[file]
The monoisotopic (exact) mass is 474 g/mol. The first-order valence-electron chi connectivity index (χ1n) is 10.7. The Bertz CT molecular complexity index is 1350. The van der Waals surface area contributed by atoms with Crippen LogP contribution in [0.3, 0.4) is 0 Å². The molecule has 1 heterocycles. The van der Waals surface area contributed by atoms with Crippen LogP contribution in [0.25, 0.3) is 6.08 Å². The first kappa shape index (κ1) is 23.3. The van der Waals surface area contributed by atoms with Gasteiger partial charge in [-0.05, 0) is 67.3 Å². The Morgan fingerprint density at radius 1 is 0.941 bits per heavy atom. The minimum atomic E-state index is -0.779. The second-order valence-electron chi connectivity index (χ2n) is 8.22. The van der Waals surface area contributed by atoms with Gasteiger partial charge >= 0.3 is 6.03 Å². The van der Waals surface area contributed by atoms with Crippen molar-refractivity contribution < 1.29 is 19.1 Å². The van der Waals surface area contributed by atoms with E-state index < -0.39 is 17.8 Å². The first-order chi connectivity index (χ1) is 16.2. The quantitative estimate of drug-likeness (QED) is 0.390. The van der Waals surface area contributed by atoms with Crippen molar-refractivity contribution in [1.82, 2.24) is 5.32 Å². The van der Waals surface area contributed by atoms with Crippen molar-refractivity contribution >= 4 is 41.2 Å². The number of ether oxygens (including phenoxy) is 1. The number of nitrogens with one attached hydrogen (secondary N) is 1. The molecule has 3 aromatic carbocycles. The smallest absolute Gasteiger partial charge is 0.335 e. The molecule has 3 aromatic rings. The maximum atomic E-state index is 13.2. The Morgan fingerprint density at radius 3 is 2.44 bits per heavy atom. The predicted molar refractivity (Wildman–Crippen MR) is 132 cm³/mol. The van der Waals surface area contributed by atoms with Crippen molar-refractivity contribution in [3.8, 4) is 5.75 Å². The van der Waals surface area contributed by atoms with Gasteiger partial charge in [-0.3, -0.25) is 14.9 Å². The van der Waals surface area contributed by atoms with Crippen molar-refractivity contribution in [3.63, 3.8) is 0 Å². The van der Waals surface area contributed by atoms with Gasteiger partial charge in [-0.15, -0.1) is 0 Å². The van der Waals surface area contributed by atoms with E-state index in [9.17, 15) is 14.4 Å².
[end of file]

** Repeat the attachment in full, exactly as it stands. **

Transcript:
The monoisotopic (exact) mass is 474 g/mol. The first-order valence-electron chi connectivity index (χ1n) is 10.7. The Bertz CT molecular complexity index is 1350. The van der Waals surface area contributed by atoms with Crippen LogP contribution in [0.3, 0.4) is 0 Å². The molecule has 1 heterocycles. The van der Waals surface area contributed by atoms with Crippen LogP contribution in [0.25, 0.3) is 6.08 Å². The first kappa shape index (κ1) is 23.3. The van der Waals surface area contributed by atoms with Gasteiger partial charge in [-0.05, 0) is 67.3 Å². The Morgan fingerprint density at radius 1 is 0.941 bits per heavy atom. The minimum atomic E-state index is -0.779. The second-order valence-electron chi connectivity index (χ2n) is 8.22. The van der Waals surface area contributed by atoms with Gasteiger partial charge >= 0.3 is 6.03 Å². The van der Waals surface area contributed by atoms with Crippen molar-refractivity contribution < 1.29 is 19.1 Å². The van der Waals surface area contributed by atoms with E-state index < -0.39 is 17.8 Å². The first-order chi connectivity index (χ1) is 16.2. The quantitative estimate of drug-likeness (QED) is 0.390. The van der Waals surface area contributed by atoms with Crippen molar-refractivity contribution in [1.82, 2.24) is 5.32 Å². The van der Waals surface area contributed by atoms with Crippen molar-refractivity contribution >= 4 is 41.2 Å². The number of ether oxygens (including phenoxy) is 1. The number of nitrogens with one attached hydrogen (secondary N) is 1. The molecule has 3 aromatic carbocycles. The smallest absolute Gasteiger partial charge is 0.335 e. The molecule has 3 aromatic rings. The maximum atomic E-state index is 13.2. The Morgan fingerprint density at radius 3 is 2.44 bits per heavy atom. The predicted molar refractivity (Wildman–Crippen MR) is 132 cm³/mol. The van der Waals surface area contributed by atoms with Crippen molar-refractivity contribution in [3.8, 4) is 5.75 Å². The van der Waals surface area contributed by atoms with Gasteiger partial charge in [-0.3, -0.25) is 14.9 Å². The van der Waals surface area contributed by atoms with Crippen molar-refractivity contribution in [3.63, 3.8) is 0 Å². The van der Waals surface area contributed by atoms with Gasteiger partial charge in [-0.15, -0.1) is 0 Å². The van der Waals surface area contributed by atoms with E-state index in [9.17, 15) is 14.4 Å².